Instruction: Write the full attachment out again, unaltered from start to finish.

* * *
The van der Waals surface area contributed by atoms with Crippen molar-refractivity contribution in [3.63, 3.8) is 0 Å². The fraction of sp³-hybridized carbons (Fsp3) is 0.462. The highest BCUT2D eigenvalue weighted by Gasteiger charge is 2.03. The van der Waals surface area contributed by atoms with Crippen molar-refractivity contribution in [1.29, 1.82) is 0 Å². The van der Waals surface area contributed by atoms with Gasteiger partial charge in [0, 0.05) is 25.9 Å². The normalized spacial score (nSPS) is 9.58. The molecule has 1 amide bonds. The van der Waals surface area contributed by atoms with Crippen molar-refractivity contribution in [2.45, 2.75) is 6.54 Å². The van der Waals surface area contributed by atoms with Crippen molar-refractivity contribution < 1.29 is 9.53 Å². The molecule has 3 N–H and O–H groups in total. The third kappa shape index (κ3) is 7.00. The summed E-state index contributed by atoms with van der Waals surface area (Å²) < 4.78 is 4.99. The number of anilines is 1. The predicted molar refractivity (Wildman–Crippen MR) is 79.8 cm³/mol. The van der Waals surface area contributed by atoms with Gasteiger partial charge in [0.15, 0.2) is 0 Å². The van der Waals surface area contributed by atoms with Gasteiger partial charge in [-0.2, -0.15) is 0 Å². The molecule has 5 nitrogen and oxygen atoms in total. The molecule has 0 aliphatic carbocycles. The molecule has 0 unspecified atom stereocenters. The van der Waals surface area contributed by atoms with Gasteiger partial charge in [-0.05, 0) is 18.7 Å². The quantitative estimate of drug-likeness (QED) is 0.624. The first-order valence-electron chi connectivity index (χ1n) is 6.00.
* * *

The van der Waals surface area contributed by atoms with Crippen molar-refractivity contribution in [3.63, 3.8) is 0 Å². The fraction of sp³-hybridized carbons (Fsp3) is 0.462. The highest BCUT2D eigenvalue weighted by Gasteiger charge is 2.03. The van der Waals surface area contributed by atoms with Crippen molar-refractivity contribution in [1.29, 1.82) is 0 Å². The van der Waals surface area contributed by atoms with Gasteiger partial charge in [0, 0.05) is 25.9 Å². The normalized spacial score (nSPS) is 9.58. The molecule has 1 amide bonds. The van der Waals surface area contributed by atoms with Crippen molar-refractivity contribution in [2.45, 2.75) is 6.54 Å². The van der Waals surface area contributed by atoms with Crippen molar-refractivity contribution < 1.29 is 9.53 Å². The molecule has 3 N–H and O–H groups in total. The third kappa shape index (κ3) is 7.00. The summed E-state index contributed by atoms with van der Waals surface area (Å²) < 4.78 is 4.99. The number of anilines is 1. The predicted molar refractivity (Wildman–Crippen MR) is 79.8 cm³/mol. The van der Waals surface area contributed by atoms with Gasteiger partial charge in [0.15, 0.2) is 0 Å². The van der Waals surface area contributed by atoms with Gasteiger partial charge in [-0.2, -0.15) is 0 Å². The molecule has 5 nitrogen and oxygen atoms in total. The molecule has 0 aliphatic carbocycles. The molecule has 0 unspecified atom stereocenters. The van der Waals surface area contributed by atoms with Gasteiger partial charge in [-0.05, 0) is 18.7 Å². The quantitative estimate of drug-likeness (QED) is 0.624. The first-order valence-electron chi connectivity index (χ1n) is 6.00.